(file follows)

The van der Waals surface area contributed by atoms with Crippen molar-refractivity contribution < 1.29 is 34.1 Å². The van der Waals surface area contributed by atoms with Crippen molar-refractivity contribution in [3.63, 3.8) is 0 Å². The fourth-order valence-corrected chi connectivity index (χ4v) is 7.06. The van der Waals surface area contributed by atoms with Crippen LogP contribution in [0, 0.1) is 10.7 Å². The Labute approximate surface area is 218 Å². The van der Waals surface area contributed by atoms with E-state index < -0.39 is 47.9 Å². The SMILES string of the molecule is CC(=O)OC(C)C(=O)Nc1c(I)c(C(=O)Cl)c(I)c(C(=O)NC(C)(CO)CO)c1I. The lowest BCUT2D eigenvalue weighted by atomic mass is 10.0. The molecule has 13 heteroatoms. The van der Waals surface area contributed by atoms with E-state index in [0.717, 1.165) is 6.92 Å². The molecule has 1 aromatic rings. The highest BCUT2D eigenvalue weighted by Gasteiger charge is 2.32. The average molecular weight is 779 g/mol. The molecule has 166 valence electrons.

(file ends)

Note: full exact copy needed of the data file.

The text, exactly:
The van der Waals surface area contributed by atoms with Crippen molar-refractivity contribution < 1.29 is 34.1 Å². The van der Waals surface area contributed by atoms with Crippen molar-refractivity contribution in [3.63, 3.8) is 0 Å². The fourth-order valence-corrected chi connectivity index (χ4v) is 7.06. The van der Waals surface area contributed by atoms with Crippen LogP contribution in [0, 0.1) is 10.7 Å². The Labute approximate surface area is 218 Å². The van der Waals surface area contributed by atoms with E-state index < -0.39 is 47.9 Å². The SMILES string of the molecule is CC(=O)OC(C)C(=O)Nc1c(I)c(C(=O)Cl)c(I)c(C(=O)NC(C)(CO)CO)c1I. The lowest BCUT2D eigenvalue weighted by atomic mass is 10.0. The molecule has 13 heteroatoms. The van der Waals surface area contributed by atoms with E-state index in [0.717, 1.165) is 6.92 Å². The molecule has 1 aromatic rings. The highest BCUT2D eigenvalue weighted by Gasteiger charge is 2.32. The average molecular weight is 779 g/mol. The molecule has 166 valence electrons.